The bio-diversity count in the Amazon is mind-numbing. Life here is almost uncountable - there is so much of it.
The following are all approximate numbers, because no-one knows for sure, and most estimates seem to vary enormously - sometimes by a factor of 10 or more.
Trees: up to 300 different species per hectare
Plants: 60,000 to 300,000
10:30 am: Two fishermen in a dugout canoe have just waved us down by holding a fish up for us to see.
We are out of fish, so Paulo bought their entire catch - a dozen Tambaqui (a fruit eating fish) - for 25 Reals (about US$10)
The fishermen, who had their two small sons with them, were pleased. The boys didn’t display any emotion whatsoever, obviously not at all sure about this big grey metal monster with the two tall sticks,
We’ve now changed to the opposite side of the river, still following the faster of the tug/barge combinations. It is virtually skirting the river-bank to keep out of the current - while we stay a little further out.
The chart is way out, having us on land a number of times.
What are some of our impressions of the Amazon, compared to what we expected?
We thought it would be a wide brown river where we would be unable to see either bank at times.
Not so. While it is huge, we can almost always see the other bank, and the trees, and the houses, and the people.
We thought there would be many biting insects - particularly mosquitoes (malaria and dengue fever!!).
Sure the insects gather at night, attracted by our lights, but otherwise we have been remarkably insect-free. Particularly interesting was the time spent in the Rio Tapajos and its tributary last week - where there were almost no insects at all.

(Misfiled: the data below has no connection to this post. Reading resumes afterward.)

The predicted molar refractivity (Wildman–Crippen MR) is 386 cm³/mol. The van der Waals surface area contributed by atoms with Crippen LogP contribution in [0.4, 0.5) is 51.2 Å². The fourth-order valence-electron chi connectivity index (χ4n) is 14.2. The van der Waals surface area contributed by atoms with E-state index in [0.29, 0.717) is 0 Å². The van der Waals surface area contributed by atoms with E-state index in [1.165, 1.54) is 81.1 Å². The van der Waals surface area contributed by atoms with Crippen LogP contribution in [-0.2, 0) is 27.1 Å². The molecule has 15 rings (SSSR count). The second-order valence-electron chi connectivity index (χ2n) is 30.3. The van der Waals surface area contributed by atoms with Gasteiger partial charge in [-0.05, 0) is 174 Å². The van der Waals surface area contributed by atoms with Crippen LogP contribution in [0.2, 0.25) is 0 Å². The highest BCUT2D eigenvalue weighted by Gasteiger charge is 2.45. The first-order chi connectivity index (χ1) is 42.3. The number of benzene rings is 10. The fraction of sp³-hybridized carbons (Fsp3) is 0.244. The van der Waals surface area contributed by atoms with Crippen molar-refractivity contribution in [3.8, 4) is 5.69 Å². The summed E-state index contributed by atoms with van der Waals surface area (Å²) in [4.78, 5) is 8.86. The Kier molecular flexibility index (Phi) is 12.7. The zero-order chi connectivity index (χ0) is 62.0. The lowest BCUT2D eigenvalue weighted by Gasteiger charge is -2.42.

And we understand that the Rio Negro is also very good in this respect - due to the acidity of the river water. The bugs don’t like it.
We thought there would be at least one heavy shower of rain every day.
This is the dry season, with October being the least rainy month. There have been a few showers - some torrential - but nothing at all for the past 11 days.
We had no idea that we would see so many signs of population:
There are almost always houses in sight, with small villages and larger towns at regular intervals along the river. There is much activity on the river, which is the main highway as well as the fishing ground.
Why are we here?
Because it provides a backdrop to some of the biggest problems facing mankind - ever!!
To sit in an office, or a comfortable chair at home, and occasionally wonder about the environment is one thing - to be here right in the midst of what is considered one of the most critical pulse-points of the planet is another.
To actually see and begin to understand the vastness of this region, and how vital it is to the overall ongoing health of the planet, means experiencing it - breathing it, smelling it, listening to it, feeling it.
Then one starts to comprehend what we are being told - about why it is so important to save this tropical rain forest as it is - why it is vital that it is not further cut down for short term gains by only a few.
You may read this and think: “well, this doesn’t affect me - this is another part of the world - why should I take note?“
You should take note because it does affect everyone.
Not caring for the environment is a global attitude problem that we all have to do something about.
It applies not solely to the Amazon - but to every part of the planet - with no exceptions.
Few of us are “clean and green” - apart from perhaps the very people in danger of extinction in this tropical forest called the Amazon - and similar peoples in other parts of the world - who live a sustainable lifestyle - sustainable within their surroundings.
The rest of us do not.
Change is necessary.
It’s time - to “make a difference”.
Think about it!!
All the best from the Seamaster crew.
1) See WWF publication “Atlas of the Environment” for statistics and information that will have you lying awake at night.
2) “Travels on the Amazon” by Alfred Russel Wallace - it may be hard to find but definitely worth the effort.
3) “Andes to Amazon” - a BBC publication by Michael Bright. Very easy to assimilate and covers far more than the Amazon.